Any person who serves as an officer of the election shall neither be discharged from employment, nor have any adverse personnel action taken against him, nor shall he be required to use sick leave or vacation time, as a result of his absence from employment due to such service, provided he gave reasonable notice to his employer of such service. No person who serves for four or more hours, including travel time, on his day of service shall be required to start any work shift that begins on or after 5:00 p.m. on the day of his service or begins before 3:00 a.m. on the day following the day of his service.
Jury Duty Leave
An employer cannot discharge or take adverse employment action against an employee who is absent from work if he or she is summoned for jury duty, subpoenaed to appear in court or required in writing to appear at any future hearing. Employers also cannot require the employee to use sick or vacation time because of missing work for any of these reasons. Additionally, an employee who appears for jury duty for four or more hours in one day (including travel time) may not be required to start any scheduled work shift that begins:
      • On or after 5 p.m. on the day of the jury duty; or
      • Before 3 a.m. on the day following the jury duty.
Military Leave

In addition to USERRA, Virginia law provides rights and benefits to members of the Virginia National Guard, the Virginia Defense Force or the Naval Militia who serve state active duty or military duty. These military service members are entitled to unpaid leave if they are called to state or military active duty. Employers may not require the use of any type of accrued paid leave during a period of active service. However, an employee forfeits reemployment rights when the cumulative length of leave for military duty exceeds five years. An employer may not discriminate against any employee for his or her connection or membership with these organizations.

Victim and Witness Leave

Employers must allow crime victims unpaid leave in order to attend criminal proceedings. An employee must provide notice to the employer with a copy of the form provided to the employee by law enforcement, and any notice of each scheduled criminal proceeding. A criminal proceeding is a proceeding at which the victim has the right or opportunity to appear, involving a crime against the victim, including:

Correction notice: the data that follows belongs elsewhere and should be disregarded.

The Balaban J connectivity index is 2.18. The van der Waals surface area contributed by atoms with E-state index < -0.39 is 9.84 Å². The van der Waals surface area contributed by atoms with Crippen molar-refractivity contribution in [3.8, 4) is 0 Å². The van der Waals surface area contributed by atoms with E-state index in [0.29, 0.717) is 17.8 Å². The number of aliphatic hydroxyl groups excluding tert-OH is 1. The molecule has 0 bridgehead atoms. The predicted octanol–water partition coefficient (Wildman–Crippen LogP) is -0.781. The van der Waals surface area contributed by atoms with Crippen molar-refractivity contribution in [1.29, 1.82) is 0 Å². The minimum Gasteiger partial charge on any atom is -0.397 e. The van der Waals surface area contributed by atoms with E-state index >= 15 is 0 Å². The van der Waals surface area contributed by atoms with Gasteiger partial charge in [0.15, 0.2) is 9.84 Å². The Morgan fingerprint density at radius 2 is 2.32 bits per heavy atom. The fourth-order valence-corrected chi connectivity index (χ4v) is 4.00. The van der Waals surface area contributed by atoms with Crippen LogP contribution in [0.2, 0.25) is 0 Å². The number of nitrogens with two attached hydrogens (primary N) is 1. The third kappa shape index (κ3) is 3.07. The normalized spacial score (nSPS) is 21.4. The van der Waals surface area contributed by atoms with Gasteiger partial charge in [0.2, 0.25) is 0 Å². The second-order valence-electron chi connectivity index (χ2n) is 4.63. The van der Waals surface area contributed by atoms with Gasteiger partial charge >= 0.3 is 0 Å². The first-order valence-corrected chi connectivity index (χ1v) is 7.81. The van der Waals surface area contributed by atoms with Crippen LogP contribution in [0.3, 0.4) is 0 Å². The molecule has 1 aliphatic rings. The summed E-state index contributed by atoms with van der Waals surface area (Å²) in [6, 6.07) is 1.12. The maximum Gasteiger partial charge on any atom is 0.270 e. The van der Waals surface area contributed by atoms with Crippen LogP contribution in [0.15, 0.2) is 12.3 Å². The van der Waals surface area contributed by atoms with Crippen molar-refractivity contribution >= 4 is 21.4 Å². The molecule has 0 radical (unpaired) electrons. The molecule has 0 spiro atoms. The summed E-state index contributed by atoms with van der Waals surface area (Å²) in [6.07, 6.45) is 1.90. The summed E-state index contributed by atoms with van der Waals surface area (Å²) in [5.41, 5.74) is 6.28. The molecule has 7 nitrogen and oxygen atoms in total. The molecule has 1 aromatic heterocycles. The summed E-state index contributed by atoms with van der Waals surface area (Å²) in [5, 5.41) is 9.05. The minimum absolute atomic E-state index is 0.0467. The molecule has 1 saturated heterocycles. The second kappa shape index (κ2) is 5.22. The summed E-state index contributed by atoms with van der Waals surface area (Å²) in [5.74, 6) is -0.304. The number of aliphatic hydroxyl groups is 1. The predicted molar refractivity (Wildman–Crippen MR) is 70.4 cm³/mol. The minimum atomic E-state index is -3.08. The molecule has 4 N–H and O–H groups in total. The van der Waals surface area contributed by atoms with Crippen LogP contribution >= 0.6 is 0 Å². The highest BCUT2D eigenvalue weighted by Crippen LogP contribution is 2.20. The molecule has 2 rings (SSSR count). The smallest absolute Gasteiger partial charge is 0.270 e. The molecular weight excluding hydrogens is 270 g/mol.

• The initial appearance of the person suspected of committing the crime against the victim; or
      • Any proceeding in which the court considers the post-arrest release of the person accused of a crime against the victim or the conditions of that release; or
      • Any proceeding in which a negotiated plea for the person accused of the crime against the victim will be presented to the court; or
      • Any sentencing proceeding; or
      • Any proceeding in which post-conviction release from confinement is considered; or
      • Any probation revocation disposition proceeding or any proceeding in which the court is requested to terminate the probation of a person convicted of a crime against the victim; or
      • Any proceeding where the court is requested to modify the terms of probation or intensive probation of a person, if the modification will substantially affect the person’s contact with, or the safety of, the victim, or if the modification involves restitution or incarceration status. Employers cannot dismiss, refuse to hire, discriminate or apply any adverse employment action against victims who leave work to attend criminal proceedings. Employers may only limit victim and witness leave if the leave creates an undue hardship for the employer.
Donor Leave

Full-time state employees are allowed up to 30 days of paid leave for organ. (§ 2.2-2821.1).

Last updated on: February 7th, 2019